How To Use A Torque Wrench: Your Ultimate Guide
Torque, it’s what gets the job done
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Hundreds of nuts and bolts hold your car together, and many of those bolts have precise torque settings. Wrenching these sensitive parts beyond their specifications, could spell doom, as could not tightening them down enough, and for this reason, torque wrenches exist.
Torque wrenches are designed to take the guesswork out of torquing down nuts and bolts and to prevent having to retap snapped bolts from deep within the engine. They’re staples of every mechanic’s bay and Garage God DIYer. However, despite their supreme importance, some remain clueless as to how to use one.
Never fear, as The Drive’s crack informational team is here to help! Follow along as we show you exactly how to use a torque wrench.
Let’s torque this place up!
What Is a Torque Wrench
A torque wrench is a specialized tool similar to a socket wrench that allows the user to specify a torque rating which the tool then assists in not going over it. This ensures that your bolts and nuts are correctly tightened, while not over-tightening.
What Are The Different Types of Torque Wrench?
There are three types of torque wrench, here’s how they differ.
Pressure-displayed torque wrenches resemble a socket wrench and feature a head with driver, a long shaft, and a handle. At the head, there’s a pressure-based analog display that tells you want pressure you’re at.
Click-type torque wrenches resemble socket wrenches and feature a head with the driver, a long shaft, and a handle that you rotate to obtain the specified torque setting.
A digital torque wrench, again, resembles a socket wrench but features a digital display along the shaft that you use to input the specified torque setting. They also feature backlit displays, chimes and vibrations for when you get close to your torque setting and are battery-powered.
Torque Wrench Safety
Working with a torque wrench isn’t too dangerous, but it’s best to take precautions like wearing mechanic’s gloves so you don’t bust your knuckles—you should see the author’s. Here’s how you can safely use a torque wrench and not get maimed or lose a finger—hopefully.
Here’s How to Use a Torque Wrench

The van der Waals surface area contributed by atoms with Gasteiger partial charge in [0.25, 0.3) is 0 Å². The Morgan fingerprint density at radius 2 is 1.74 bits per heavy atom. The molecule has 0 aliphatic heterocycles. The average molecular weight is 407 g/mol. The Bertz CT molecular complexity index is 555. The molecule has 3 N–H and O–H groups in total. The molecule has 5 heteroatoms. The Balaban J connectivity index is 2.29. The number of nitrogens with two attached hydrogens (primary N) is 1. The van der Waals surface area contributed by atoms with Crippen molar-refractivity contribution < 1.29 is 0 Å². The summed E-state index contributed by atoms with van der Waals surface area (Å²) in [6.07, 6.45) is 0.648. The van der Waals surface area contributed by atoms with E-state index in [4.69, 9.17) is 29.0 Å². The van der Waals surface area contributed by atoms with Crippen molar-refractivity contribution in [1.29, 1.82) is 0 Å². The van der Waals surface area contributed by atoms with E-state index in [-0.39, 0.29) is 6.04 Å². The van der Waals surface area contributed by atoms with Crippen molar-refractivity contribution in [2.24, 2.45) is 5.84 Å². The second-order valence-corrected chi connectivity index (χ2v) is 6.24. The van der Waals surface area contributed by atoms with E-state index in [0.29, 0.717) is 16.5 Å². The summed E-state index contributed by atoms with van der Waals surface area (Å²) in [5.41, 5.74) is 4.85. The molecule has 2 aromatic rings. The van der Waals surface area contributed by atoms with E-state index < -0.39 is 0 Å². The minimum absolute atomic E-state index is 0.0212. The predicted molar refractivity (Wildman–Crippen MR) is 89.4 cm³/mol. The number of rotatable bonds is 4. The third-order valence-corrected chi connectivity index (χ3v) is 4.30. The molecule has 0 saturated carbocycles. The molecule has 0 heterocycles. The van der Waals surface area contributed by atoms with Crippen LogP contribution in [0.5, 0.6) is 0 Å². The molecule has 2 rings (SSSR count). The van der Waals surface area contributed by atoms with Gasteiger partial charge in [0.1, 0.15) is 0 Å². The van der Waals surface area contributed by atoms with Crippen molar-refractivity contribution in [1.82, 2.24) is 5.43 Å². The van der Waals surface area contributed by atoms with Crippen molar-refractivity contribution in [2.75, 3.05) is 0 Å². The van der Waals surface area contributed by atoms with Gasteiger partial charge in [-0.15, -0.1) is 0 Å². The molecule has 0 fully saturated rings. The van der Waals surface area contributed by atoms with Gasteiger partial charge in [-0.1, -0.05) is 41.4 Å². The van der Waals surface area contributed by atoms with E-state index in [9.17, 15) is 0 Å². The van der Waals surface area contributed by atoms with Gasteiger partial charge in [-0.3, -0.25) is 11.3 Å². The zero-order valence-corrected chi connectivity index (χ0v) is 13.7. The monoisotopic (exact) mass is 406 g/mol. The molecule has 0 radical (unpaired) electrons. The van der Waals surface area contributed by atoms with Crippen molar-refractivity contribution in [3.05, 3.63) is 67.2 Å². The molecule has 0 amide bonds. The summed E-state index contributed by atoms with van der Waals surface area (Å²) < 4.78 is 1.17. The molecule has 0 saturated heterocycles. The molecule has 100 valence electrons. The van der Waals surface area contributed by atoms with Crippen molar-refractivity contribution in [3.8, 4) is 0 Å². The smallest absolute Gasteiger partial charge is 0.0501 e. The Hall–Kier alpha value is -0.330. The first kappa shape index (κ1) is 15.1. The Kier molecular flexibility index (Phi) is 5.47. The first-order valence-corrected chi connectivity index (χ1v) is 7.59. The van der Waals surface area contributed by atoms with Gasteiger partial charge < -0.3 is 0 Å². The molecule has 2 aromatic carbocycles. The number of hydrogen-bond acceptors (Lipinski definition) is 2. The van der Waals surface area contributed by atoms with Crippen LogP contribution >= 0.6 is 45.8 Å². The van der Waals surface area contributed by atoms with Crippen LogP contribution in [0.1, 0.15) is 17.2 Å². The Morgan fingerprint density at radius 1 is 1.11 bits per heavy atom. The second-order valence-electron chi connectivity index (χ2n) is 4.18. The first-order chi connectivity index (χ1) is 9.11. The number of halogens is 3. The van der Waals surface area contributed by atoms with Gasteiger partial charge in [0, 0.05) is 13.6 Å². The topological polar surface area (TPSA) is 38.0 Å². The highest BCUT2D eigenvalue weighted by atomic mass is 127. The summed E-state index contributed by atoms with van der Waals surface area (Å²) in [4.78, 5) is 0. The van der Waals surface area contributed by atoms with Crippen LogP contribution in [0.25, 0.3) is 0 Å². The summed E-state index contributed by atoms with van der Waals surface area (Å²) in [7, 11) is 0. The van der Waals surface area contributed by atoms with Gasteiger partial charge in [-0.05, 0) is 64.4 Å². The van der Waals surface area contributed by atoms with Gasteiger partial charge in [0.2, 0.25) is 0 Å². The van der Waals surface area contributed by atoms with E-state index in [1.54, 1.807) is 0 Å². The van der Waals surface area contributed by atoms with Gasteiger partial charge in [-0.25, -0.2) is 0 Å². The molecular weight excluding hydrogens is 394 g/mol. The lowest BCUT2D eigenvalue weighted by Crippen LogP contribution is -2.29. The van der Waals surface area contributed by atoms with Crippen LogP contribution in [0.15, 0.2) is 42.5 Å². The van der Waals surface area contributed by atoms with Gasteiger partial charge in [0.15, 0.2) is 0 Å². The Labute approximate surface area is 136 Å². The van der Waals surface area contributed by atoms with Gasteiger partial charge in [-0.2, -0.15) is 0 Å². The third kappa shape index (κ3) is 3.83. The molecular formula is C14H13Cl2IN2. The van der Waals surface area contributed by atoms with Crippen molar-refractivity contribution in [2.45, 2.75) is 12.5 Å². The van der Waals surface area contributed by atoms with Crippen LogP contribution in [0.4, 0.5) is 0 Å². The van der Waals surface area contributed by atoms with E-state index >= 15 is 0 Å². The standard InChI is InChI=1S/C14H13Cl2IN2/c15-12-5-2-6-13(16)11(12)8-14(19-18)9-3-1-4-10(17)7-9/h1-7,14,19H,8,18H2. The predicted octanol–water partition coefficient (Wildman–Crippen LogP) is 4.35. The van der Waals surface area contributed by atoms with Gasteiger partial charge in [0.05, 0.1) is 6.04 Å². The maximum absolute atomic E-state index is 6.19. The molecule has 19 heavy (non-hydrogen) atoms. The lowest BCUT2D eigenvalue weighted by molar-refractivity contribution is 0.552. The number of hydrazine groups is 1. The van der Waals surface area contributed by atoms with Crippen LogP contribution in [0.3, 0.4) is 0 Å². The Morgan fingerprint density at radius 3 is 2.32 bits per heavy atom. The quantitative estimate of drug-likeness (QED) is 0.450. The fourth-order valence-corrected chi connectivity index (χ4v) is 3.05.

Let’s do this!
- Take out your torque wrench and required socket.
- Find the bolt’s specific required torque.
- If you’re using a click-type torque wrench, set the specified torque setting by rotating the handle. If you’re using a digital torque wrench, input the specified torque setting through the display.
- Attach the socket head to the bolt.
- Torque the bolt to the specified torque.
You’re done! Wasn’t that easy?
Torque Wrench FAQs
You’ve got questions, The Drive’s informational team has answers!
Is It Worth Buying a Torque Wrench?
Yes. There are a multitude of nuts and bolts that require very specific torque settings. If you overtighten any of these, their structural integrity may be compromised. A torque wrench ensures that everything is up to manufacturer-specific specifications.
How Much Does a Torque Wrench Cost?
The cost of a torque wrench will vary on the manufacturer, whether or not you get a digital torque wrench, and size. Standard torque wrenches cost between $40-$80, while larger torque wrenches can cost upwards of $150-$300. Digital torque wrenches can cost between $70-$150.
Where Can I Buy a Torque Wrench?
Because torque wrenches are such useful tools, you can pretty much buy them anywhere tools and hardware are sold, including Amazon, Home Depot, Northern Tool, or Walmart.
Are Digital Torque Wrenches More Accurate?
Realistically, they aren’t. The allure of a digital torque wrench is that it has a few more bells and whistles compared to a click-type torque wrench. It will feature a backlit screen for low-light situations, warning chimes for when you get close to your prescribed torque, and a display with digital adjustment so you can easily change the torque on the fly.
How Should I Store a Torque Wrench?
You can store a standard click-type torque wrench with your normal tools. If you have a digital torque wrench, however, you’ll have to store it in the case that it comes with as it’s a more delicate instrument that can be affected by cold and heat.
Got a question? Got a pro tip? Send us a note: email@example.com